Ecchymosis could be a red flag sign of blood cancer

Blood cancer: Symptoms explained by healthcare professionals

Blood cancer is the third biggest cancer killer in the UK, with more than 35 people dying every day from the serious condition, according to Leukaemia UK.

There are many different types of blood cancer but leukaemia is considered one of the three main kinds.

Two charities, Leukaemia UK and Leukaemia Care, are now trying to spread awareness about the warning signs of leukaemia, which is often diagnosed too late.

Worryingly, this type of blood cancer is often hard to spot because its symptoms can be quite vague and aren’t well known.

Fortunately, symptom awareness could be the first step to identifying any cancerous changes. 

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One of the most common signs that could ring alarm bells is ecchymosis, also known as bruising.

A bruise usually crops up when the blood vessels under your skin are damaged.

Patients with leukaemia are more likely to sustain these colourful skin changes because their bodies don’t make enough platelets to plug bleeding blood vessels.

While leukaemia bruises look like any other bruise, there are usually more of them than usual.

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These tell-tale signs may also show up in unusual parts of your body, such as your back.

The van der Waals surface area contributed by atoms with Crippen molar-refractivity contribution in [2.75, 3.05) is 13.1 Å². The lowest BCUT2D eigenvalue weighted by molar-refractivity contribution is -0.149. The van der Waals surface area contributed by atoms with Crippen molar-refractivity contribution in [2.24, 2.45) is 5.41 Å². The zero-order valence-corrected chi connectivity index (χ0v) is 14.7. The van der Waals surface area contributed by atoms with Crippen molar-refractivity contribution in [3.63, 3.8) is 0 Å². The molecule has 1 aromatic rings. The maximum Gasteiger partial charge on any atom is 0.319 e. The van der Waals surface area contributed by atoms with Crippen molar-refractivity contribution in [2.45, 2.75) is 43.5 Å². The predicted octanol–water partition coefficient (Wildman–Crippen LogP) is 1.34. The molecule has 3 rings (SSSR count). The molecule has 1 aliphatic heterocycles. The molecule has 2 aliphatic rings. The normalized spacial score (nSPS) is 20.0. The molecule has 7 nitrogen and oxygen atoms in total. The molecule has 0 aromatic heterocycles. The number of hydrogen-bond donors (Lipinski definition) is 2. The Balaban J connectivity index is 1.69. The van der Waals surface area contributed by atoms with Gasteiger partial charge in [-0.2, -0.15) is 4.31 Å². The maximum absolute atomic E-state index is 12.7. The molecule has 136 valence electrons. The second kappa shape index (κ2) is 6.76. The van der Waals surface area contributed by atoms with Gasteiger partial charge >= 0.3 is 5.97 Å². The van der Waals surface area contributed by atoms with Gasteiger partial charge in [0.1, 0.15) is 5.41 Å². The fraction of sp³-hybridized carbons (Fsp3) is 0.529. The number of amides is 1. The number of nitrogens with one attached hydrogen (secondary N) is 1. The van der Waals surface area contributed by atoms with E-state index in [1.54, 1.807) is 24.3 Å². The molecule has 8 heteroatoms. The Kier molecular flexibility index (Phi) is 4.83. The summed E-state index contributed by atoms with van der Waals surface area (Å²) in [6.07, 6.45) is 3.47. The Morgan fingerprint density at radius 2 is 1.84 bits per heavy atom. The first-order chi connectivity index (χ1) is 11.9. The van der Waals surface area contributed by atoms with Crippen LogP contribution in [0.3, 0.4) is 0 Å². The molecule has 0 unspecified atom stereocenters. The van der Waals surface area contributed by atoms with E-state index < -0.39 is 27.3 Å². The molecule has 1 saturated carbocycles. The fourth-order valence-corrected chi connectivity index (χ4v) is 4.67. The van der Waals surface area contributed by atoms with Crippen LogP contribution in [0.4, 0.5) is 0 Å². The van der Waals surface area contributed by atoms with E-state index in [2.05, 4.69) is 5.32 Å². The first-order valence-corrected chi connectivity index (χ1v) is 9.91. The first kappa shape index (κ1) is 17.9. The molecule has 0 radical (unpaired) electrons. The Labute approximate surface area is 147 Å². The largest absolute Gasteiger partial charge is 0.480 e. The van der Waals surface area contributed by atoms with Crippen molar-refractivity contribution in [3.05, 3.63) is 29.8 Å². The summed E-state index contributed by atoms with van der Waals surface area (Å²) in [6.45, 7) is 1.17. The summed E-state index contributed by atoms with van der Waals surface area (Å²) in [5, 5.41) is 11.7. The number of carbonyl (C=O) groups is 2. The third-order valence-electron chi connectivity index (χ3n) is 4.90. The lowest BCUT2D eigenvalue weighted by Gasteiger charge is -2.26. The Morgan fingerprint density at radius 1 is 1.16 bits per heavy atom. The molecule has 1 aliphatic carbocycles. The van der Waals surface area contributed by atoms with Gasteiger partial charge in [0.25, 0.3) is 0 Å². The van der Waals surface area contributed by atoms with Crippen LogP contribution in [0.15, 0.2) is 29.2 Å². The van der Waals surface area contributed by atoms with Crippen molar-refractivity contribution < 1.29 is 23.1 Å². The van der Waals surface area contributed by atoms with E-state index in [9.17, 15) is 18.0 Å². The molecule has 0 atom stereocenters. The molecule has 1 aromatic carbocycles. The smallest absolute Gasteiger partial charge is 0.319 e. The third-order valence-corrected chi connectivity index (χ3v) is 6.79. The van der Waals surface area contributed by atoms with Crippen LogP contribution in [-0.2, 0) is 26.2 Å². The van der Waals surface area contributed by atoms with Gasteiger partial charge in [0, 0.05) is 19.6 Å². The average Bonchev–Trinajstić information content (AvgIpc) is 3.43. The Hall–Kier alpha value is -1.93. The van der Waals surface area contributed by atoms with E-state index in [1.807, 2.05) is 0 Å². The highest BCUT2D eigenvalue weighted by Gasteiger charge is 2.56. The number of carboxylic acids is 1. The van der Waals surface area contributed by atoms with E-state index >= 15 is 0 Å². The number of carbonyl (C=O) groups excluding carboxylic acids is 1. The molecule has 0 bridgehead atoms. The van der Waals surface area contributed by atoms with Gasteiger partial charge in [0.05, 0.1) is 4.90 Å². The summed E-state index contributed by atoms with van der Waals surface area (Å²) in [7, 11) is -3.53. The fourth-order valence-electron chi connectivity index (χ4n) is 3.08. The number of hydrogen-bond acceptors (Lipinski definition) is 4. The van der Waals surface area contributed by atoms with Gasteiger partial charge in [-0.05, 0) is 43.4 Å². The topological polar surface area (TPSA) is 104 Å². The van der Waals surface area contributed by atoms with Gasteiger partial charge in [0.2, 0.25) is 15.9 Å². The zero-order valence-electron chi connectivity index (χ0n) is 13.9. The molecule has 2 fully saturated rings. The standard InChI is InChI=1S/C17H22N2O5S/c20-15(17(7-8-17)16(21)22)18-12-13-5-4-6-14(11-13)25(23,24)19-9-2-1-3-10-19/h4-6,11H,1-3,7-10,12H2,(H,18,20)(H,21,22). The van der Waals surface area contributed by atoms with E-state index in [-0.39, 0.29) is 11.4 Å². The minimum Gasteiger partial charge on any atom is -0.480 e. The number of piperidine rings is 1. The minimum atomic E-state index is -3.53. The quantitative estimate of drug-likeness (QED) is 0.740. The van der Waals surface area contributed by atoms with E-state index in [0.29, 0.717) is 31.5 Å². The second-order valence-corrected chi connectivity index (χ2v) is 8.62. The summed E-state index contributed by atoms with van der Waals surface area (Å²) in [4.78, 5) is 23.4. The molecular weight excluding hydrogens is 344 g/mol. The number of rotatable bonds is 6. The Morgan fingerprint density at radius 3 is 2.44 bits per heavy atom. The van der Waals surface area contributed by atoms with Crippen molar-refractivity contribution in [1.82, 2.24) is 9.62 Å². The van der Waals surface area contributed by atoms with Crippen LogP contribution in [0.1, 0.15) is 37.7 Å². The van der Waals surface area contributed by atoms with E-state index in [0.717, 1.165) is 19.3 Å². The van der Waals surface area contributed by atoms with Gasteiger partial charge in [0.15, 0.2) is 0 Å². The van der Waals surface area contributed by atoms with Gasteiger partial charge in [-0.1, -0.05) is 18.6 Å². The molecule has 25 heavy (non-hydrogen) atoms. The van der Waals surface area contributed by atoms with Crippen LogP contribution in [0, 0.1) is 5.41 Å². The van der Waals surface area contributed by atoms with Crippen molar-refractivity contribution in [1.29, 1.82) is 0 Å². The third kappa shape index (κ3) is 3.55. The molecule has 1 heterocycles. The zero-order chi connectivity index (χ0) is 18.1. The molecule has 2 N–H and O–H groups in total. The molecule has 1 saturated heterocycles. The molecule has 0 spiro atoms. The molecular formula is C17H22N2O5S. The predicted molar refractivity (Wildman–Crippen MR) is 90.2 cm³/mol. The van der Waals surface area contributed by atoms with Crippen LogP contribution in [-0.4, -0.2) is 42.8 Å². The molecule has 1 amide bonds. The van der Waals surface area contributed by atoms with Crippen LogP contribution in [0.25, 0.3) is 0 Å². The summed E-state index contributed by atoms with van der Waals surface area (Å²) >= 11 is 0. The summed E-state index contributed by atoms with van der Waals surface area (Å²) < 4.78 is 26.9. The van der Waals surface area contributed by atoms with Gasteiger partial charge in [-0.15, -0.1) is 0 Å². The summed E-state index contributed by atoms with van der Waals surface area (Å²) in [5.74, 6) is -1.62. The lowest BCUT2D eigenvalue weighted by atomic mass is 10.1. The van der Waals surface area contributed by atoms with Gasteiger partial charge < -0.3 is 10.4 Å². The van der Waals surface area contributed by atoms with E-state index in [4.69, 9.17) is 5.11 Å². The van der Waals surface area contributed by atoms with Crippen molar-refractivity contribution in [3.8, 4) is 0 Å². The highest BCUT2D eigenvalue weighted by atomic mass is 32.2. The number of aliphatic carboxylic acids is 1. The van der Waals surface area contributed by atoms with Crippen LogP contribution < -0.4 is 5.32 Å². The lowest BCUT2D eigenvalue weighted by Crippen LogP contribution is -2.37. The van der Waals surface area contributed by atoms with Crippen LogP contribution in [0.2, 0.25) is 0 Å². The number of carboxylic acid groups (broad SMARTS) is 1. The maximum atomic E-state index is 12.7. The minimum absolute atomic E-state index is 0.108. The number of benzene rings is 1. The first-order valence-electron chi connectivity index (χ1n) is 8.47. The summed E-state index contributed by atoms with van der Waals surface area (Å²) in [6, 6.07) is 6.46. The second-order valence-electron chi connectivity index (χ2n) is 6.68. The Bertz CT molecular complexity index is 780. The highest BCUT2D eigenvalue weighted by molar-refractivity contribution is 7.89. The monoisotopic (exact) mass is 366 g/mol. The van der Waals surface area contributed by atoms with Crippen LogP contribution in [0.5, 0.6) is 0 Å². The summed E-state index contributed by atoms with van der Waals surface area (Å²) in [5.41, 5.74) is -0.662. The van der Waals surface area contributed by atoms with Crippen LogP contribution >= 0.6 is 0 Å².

Apart from bruises, Leukaemia UK urges looking out for the following symptoms and signs:

  • Fatigue
  • Unexplained weight loss
  • Bleeding easily
  • Swollen lymph nodes
  • Swollen and/or sore stomach
  • Frequent infections
  • Night sweats
  • Pain in bones/joints
  • Shortness of breath.

If you notice any of these symptoms, the charity recommends speaking to your GP.

“If you spot one or more symptoms, please ask your GP for a blood test,” Leukaemia UK advises.

The National Institute for Health and Care Excellence (NICE) guidelines state that you are required to have an urgent blood test (within 48 hours) if you are presenting with any of the symptoms of leukaemia.

Your doctor should look at your complete blood count (CBC) to determine if you have blood cancer. 

Abnormal levels of white blood cells and abnormally low red blood cell or platelet counts could also be warning signs of leukaemia.

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